European Commission President Ursula Von der Leyen said that the EU needed pharmaceutical companies to match Europe's openness to exports.
European leaders have backed tightening the criteria to authorise the export of EU-made coronavirus vaccines in a bid to secure supplies for citizens inside the bloc.
The move follows weeks of shortages and delays, especially related to Anglo-Swedish company AstraZeneca, which has caused frustration across the continent.
Brussels plans to incorporate the principles of "proportionality and reciprocity" into the transparency mechanism that was introduced at the end of January and will assess "case by case" the export requests from pharmaceutical companies.
It means vaccination-leading countries like the UK could face a harder task getting vaccines from EU countries.
Dutch Prime Minister Mark Rutte said EU leaders had found the Commission’s new vaccine export restrictions as “acceptable”, but added that he hoped it would never be used.
European Commission President Ursula Von der Leyen confirmed Thursday that the EU has exported 77 million doses of vaccines to 33 countries since 1 December 2020.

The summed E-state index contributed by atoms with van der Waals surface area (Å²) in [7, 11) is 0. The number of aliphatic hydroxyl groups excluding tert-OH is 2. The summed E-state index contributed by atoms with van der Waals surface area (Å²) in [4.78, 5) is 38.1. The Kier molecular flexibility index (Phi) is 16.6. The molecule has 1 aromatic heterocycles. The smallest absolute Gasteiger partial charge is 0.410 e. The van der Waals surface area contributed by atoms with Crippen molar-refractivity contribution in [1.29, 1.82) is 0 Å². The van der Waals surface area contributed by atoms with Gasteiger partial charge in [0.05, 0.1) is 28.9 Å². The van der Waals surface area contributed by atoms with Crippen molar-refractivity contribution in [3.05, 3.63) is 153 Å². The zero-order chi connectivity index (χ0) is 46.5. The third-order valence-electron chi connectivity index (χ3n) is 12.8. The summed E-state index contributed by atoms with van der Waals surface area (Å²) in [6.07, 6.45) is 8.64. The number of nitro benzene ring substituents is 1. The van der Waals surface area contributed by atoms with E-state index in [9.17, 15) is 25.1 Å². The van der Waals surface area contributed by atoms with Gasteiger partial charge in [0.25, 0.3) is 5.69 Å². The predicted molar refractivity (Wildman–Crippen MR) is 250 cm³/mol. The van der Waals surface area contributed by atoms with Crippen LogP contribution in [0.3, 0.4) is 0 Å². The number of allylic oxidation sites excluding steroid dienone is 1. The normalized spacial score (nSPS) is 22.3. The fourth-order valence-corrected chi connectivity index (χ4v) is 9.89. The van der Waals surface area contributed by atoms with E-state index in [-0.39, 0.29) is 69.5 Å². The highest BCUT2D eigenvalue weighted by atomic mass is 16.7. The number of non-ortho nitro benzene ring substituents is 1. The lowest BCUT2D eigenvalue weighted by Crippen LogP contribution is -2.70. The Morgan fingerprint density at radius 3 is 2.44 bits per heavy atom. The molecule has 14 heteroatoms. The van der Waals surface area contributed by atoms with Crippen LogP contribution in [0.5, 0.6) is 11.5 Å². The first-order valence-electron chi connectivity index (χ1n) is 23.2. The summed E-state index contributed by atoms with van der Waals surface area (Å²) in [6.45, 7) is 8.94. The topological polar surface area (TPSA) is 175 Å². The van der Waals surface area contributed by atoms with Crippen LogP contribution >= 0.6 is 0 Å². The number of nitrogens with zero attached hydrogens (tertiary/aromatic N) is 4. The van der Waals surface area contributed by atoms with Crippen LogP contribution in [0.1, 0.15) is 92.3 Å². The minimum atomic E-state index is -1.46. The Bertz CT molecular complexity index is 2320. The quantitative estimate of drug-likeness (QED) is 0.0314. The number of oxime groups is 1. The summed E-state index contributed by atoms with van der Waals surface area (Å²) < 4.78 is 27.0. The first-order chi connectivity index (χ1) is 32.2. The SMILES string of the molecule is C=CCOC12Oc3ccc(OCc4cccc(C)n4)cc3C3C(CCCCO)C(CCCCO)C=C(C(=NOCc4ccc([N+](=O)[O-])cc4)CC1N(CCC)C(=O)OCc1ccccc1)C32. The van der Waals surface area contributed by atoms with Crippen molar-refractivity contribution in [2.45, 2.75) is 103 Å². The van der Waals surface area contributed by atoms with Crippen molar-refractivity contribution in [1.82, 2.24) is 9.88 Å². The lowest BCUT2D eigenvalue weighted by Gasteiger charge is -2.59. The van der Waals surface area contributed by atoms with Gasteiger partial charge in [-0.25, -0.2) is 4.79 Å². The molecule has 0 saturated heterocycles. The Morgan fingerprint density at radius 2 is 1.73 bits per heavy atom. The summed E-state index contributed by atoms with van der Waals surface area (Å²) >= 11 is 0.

As a lead donor to COVAX, it has also contributed to exports to low and middle-income countries.
She called on pharmaceutical companies to honour their contracts and match Europe’s “openness” when it comes to the distribution of the COVID-19 vaccine.
She said that Europe was at the start of a third wave and although mortality rates are lower it highlights the importance of a fast and speedy vaccination programme. Von der Leyen said 88 million doses had been delivered to Europe and 62 million doses administered.
"Just to be clear we want to make sure that European will get its fair share of vaccines because we must be able to explain to our citizens that if companies export the vaccines to the whole world it is because they are fully honoring their commitments and it does not risk security of supply in the EU," she said.
A total of 4.1% of Europeans had now had two doses of the vaccine, she said, and said that if pharmaceutical companies “had stuck to their contracts, we could have been faster.”
Von der Leyen said that Europe was on track to vaccinate 70% of adults by June 2021.
She was speaking alongside Charles Michel, the president of the European Council, at the end of the first day of a two-day summit of European leaders and attended, virtually, by U.S. President Joe Biden.
Leaders also discussed Turkey and talks between Ankara and the EU on a closer relationship with the bloc.
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